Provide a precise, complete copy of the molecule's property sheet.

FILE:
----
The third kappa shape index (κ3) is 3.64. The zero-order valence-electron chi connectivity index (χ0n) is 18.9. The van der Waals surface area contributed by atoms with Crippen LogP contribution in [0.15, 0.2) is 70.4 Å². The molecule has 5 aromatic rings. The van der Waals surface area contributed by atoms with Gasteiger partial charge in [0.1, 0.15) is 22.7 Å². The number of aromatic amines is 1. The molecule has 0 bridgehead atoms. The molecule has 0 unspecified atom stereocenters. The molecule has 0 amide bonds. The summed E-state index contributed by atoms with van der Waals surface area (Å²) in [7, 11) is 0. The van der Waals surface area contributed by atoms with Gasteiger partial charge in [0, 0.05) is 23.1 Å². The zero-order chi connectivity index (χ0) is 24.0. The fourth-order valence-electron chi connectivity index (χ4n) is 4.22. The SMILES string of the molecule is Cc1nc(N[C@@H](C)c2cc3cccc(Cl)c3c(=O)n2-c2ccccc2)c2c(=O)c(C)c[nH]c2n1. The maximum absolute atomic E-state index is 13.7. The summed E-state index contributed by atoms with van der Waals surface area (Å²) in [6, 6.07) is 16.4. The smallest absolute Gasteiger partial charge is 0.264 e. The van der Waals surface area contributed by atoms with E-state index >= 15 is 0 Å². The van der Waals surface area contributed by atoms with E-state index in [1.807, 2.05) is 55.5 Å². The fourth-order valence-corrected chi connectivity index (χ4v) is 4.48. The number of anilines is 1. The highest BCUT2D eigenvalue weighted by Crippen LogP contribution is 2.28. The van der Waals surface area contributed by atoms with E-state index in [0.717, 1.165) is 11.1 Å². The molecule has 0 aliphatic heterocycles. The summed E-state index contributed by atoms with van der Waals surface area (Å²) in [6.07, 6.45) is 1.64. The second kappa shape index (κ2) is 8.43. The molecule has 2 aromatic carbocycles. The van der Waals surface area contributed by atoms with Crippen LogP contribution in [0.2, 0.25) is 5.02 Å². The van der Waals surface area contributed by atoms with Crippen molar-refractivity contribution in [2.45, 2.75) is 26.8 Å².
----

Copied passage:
The third kappa shape index (κ3) is 3.64. The zero-order valence-electron chi connectivity index (χ0n) is 18.9. The van der Waals surface area contributed by atoms with Crippen LogP contribution in [0.15, 0.2) is 70.4 Å². The molecule has 5 aromatic rings. The van der Waals surface area contributed by atoms with Gasteiger partial charge in [0.1, 0.15) is 22.7 Å². The number of aromatic amines is 1. The molecule has 0 bridgehead atoms. The molecule has 0 unspecified atom stereocenters. The molecule has 0 amide bonds. The summed E-state index contributed by atoms with van der Waals surface area (Å²) in [7, 11) is 0. The van der Waals surface area contributed by atoms with Gasteiger partial charge in [0, 0.05) is 23.1 Å². The zero-order chi connectivity index (χ0) is 24.0. The fourth-order valence-electron chi connectivity index (χ4n) is 4.22. The SMILES string of the molecule is Cc1nc(N[C@@H](C)c2cc3cccc(Cl)c3c(=O)n2-c2ccccc2)c2c(=O)c(C)c[nH]c2n1. The maximum absolute atomic E-state index is 13.7. The summed E-state index contributed by atoms with van der Waals surface area (Å²) in [6, 6.07) is 16.4. The smallest absolute Gasteiger partial charge is 0.264 e. The van der Waals surface area contributed by atoms with E-state index >= 15 is 0 Å². The van der Waals surface area contributed by atoms with E-state index in [1.807, 2.05) is 55.5 Å². The fourth-order valence-corrected chi connectivity index (χ4v) is 4.48. The number of anilines is 1. The highest BCUT2D eigenvalue weighted by Crippen LogP contribution is 2.28. The van der Waals surface area contributed by atoms with E-state index in [0.717, 1.165) is 11.1 Å². The molecule has 0 aliphatic heterocycles. The summed E-state index contributed by atoms with van der Waals surface area (Å²) in [6.07, 6.45) is 1.64. The second kappa shape index (κ2) is 8.43. The molecule has 2 aromatic carbocycles. The van der Waals surface area contributed by atoms with Crippen LogP contribution in [0.2, 0.25) is 5.02 Å². The van der Waals surface area contributed by atoms with Crippen molar-refractivity contribution in [2.45, 2.75) is 26.8 Å².